At mile 13, my legs began to feel… quite… peculiar. And then the rest of me began to feel quite peculiar. Banana Man overtook me at mile 14. Then a chap dressed – for reasons best known to himself – as a massive orange. A 70-year-old man in a man-kini cruised by at mile 15.
By now I was moving along in a loose-limbed, slack-jawed shuffle seen in the better types of zombie movies. Occasionally I would glance up and manage a wave and a delirious lopsided grin to the crowd. I even shouted my thanks at one point – “Thackwachatmaha” was how it came out, causing at least one woman to gather her child close to her and hiss at me like I was a mad person.
Only 11 miles to go then. I realised at this juncture that I might not win, so settled on getting to the end without a) soiling myself, b) fainting, or c) being sponged down and reassured by alarmed St John’s ambulance types.
My previous high knee’d gait had been replaced with a crab-like, head-wobbly, drooly weaving across the road. By mile 19 I was being overtaken by pantomime horses and very, very old people. At mile 20 a very short, generously upholstered lady sprang past – “Keep going” she trilled. I tried to punch her in the head, but couldn’t lift my arms.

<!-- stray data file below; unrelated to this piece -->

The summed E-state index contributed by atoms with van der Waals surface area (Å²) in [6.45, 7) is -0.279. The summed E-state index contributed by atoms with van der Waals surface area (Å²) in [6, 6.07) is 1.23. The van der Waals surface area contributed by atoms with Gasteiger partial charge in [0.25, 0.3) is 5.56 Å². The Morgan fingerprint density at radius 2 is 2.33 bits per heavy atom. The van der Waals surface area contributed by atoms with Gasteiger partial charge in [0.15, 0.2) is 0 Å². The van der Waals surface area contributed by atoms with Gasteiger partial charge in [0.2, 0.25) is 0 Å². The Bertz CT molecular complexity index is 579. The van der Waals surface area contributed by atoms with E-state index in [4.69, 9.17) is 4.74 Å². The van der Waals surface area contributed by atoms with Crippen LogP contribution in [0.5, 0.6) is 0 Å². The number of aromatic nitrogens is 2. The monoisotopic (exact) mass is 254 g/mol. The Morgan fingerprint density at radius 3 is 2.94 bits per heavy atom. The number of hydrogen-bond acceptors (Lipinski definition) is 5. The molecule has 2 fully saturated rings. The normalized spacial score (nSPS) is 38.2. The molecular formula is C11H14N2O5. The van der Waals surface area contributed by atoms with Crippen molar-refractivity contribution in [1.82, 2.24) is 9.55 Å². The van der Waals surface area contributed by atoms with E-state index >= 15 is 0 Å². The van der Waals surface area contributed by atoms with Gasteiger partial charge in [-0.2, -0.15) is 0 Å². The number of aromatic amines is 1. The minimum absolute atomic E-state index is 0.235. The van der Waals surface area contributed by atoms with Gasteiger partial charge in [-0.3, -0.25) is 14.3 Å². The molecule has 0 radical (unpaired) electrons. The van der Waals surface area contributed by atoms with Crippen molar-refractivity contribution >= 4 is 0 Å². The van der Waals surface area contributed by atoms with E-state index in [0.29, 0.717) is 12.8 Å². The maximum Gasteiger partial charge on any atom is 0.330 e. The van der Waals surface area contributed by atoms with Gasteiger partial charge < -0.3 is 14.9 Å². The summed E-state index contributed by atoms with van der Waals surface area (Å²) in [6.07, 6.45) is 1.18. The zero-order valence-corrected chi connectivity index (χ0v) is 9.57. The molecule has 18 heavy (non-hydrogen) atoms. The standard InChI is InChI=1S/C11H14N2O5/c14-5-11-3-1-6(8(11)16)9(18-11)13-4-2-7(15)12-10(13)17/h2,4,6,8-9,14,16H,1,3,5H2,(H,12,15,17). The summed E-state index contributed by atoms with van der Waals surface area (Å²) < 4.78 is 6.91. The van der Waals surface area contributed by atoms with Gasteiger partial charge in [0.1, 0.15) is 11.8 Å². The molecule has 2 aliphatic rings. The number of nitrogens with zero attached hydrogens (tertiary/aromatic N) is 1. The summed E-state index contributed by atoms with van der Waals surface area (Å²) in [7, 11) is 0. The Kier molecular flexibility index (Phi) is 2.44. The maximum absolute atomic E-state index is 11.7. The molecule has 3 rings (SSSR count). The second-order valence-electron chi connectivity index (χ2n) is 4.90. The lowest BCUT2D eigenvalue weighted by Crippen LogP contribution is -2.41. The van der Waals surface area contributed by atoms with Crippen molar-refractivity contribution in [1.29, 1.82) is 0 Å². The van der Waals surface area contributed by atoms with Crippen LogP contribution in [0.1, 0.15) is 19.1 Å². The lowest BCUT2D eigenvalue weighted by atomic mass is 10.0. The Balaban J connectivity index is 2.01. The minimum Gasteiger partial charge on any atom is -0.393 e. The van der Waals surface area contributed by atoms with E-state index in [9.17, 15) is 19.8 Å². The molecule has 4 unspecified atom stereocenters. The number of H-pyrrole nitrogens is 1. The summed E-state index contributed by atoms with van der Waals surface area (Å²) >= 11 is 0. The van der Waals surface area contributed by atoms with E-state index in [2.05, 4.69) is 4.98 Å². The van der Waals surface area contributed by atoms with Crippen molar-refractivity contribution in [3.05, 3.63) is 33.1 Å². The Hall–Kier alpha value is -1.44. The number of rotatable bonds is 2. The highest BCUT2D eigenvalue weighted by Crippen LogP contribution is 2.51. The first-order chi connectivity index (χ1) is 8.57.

I won’t go into detail about the last six miles, but suffice to say they were… harrowing. BUT – and here’s the thing – you are borne along on a tide of cheers, a great, city-scale tsunami of goodwill that carries you to the finish. This is London at its finest, resplendent in its Sunday best, giving voice to every creed, religion, race, age and culture. It’s wonderful, and is worth the pain of the previous 20 miles just to get there.